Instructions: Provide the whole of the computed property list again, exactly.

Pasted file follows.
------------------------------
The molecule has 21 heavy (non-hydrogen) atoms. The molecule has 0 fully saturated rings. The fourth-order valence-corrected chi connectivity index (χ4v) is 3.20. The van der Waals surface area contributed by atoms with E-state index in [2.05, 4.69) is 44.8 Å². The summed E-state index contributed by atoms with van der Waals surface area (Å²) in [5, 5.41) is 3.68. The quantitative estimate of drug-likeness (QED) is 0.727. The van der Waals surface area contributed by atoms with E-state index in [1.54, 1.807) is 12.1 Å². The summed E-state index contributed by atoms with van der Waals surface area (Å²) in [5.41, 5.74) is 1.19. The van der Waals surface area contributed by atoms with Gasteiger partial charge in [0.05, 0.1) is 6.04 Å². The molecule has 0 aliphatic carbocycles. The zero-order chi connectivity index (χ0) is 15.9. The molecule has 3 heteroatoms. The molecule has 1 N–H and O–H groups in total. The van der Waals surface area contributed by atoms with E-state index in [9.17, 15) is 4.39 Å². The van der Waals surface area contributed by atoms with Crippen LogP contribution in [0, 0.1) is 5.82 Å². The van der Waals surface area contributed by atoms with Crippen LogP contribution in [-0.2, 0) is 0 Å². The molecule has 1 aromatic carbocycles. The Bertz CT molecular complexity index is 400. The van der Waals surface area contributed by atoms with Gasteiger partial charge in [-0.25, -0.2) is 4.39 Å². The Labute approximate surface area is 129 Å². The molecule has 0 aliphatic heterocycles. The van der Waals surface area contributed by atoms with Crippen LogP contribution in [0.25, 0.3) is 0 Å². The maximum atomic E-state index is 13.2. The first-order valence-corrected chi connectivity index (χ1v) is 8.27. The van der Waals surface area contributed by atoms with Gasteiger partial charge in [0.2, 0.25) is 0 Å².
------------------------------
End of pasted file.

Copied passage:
The molecule has 21 heavy (non-hydrogen) atoms. The molecule has 0 fully saturated rings. The fourth-order valence-corrected chi connectivity index (χ4v) is 3.20. The van der Waals surface area contributed by atoms with E-state index in [2.05, 4.69) is 44.8 Å². The summed E-state index contributed by atoms with van der Waals surface area (Å²) in [5, 5.41) is 3.68. The quantitative estimate of drug-likeness (QED) is 0.727. The van der Waals surface area contributed by atoms with E-state index in [1.54, 1.807) is 12.1 Å². The summed E-state index contributed by atoms with van der Waals surface area (Å²) in [5.41, 5.74) is 1.19. The van der Waals surface area contributed by atoms with Gasteiger partial charge in [0.05, 0.1) is 6.04 Å². The molecule has 0 aliphatic carbocycles. The zero-order chi connectivity index (χ0) is 15.9. The molecule has 3 heteroatoms. The molecule has 1 N–H and O–H groups in total. The van der Waals surface area contributed by atoms with E-state index in [9.17, 15) is 4.39 Å². The van der Waals surface area contributed by atoms with Crippen LogP contribution in [0, 0.1) is 5.82 Å². The van der Waals surface area contributed by atoms with Crippen LogP contribution in [-0.2, 0) is 0 Å². The molecule has 1 aromatic carbocycles. The Bertz CT molecular complexity index is 400. The van der Waals surface area contributed by atoms with Gasteiger partial charge in [-0.25, -0.2) is 4.39 Å². The Labute approximate surface area is 129 Å². The molecule has 0 aliphatic heterocycles. The van der Waals surface area contributed by atoms with Crippen LogP contribution in [0.25, 0.3) is 0 Å². The maximum atomic E-state index is 13.2. The first-order valence-corrected chi connectivity index (χ1v) is 8.27. The van der Waals surface area contributed by atoms with Gasteiger partial charge in [0.2, 0.25) is 0 Å².